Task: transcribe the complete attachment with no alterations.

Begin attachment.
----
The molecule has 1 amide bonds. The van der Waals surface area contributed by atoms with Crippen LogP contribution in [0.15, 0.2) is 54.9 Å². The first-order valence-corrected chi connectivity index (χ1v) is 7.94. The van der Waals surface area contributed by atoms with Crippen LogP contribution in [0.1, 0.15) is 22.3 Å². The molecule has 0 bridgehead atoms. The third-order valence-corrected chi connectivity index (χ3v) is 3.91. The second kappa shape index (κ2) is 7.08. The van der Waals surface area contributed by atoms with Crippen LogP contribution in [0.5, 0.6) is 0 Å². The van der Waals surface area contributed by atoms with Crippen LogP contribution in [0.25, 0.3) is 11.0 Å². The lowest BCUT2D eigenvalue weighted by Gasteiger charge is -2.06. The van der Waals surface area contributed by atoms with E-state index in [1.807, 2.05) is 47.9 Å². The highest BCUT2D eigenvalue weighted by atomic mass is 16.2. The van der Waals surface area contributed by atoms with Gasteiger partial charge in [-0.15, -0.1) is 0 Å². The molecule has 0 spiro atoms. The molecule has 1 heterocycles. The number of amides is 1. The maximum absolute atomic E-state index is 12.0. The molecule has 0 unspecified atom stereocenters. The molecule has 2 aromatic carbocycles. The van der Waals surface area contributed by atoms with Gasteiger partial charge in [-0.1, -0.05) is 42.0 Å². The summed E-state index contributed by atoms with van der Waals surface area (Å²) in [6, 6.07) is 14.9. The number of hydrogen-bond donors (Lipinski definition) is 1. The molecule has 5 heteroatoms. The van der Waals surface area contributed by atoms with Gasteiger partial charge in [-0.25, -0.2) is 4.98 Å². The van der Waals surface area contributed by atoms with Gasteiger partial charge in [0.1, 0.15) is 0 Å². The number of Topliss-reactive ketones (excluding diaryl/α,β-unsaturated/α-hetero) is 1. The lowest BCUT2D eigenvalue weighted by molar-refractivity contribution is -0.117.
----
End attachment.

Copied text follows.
The molecule has 1 amide bonds. The van der Waals surface area contributed by atoms with Crippen LogP contribution in [0.15, 0.2) is 54.9 Å². The first-order valence-corrected chi connectivity index (χ1v) is 7.94. The van der Waals surface area contributed by atoms with Crippen LogP contribution in [0.1, 0.15) is 22.3 Å². The molecule has 0 bridgehead atoms. The third-order valence-corrected chi connectivity index (χ3v) is 3.91. The second kappa shape index (κ2) is 7.08. The van der Waals surface area contributed by atoms with Crippen LogP contribution in [0.5, 0.6) is 0 Å². The van der Waals surface area contributed by atoms with Crippen LogP contribution in [0.25, 0.3) is 11.0 Å². The lowest BCUT2D eigenvalue weighted by Gasteiger charge is -2.06. The van der Waals surface area contributed by atoms with E-state index in [1.807, 2.05) is 47.9 Å². The highest BCUT2D eigenvalue weighted by atomic mass is 16.2. The van der Waals surface area contributed by atoms with Gasteiger partial charge in [-0.15, -0.1) is 0 Å². The molecule has 0 spiro atoms. The molecule has 1 heterocycles. The number of amides is 1. The maximum absolute atomic E-state index is 12.0. The molecule has 0 unspecified atom stereocenters. The molecule has 2 aromatic carbocycles. The van der Waals surface area contributed by atoms with Gasteiger partial charge in [-0.1, -0.05) is 42.0 Å². The summed E-state index contributed by atoms with van der Waals surface area (Å²) in [6, 6.07) is 14.9. The number of hydrogen-bond donors (Lipinski definition) is 1. The molecule has 5 heteroatoms. The van der Waals surface area contributed by atoms with Gasteiger partial charge in [-0.25, -0.2) is 4.98 Å². The van der Waals surface area contributed by atoms with Gasteiger partial charge in [0.1, 0.15) is 0 Å². The number of Topliss-reactive ketones (excluding diaryl/α,β-unsaturated/α-hetero) is 1. The lowest BCUT2D eigenvalue weighted by molar-refractivity contribution is -0.117.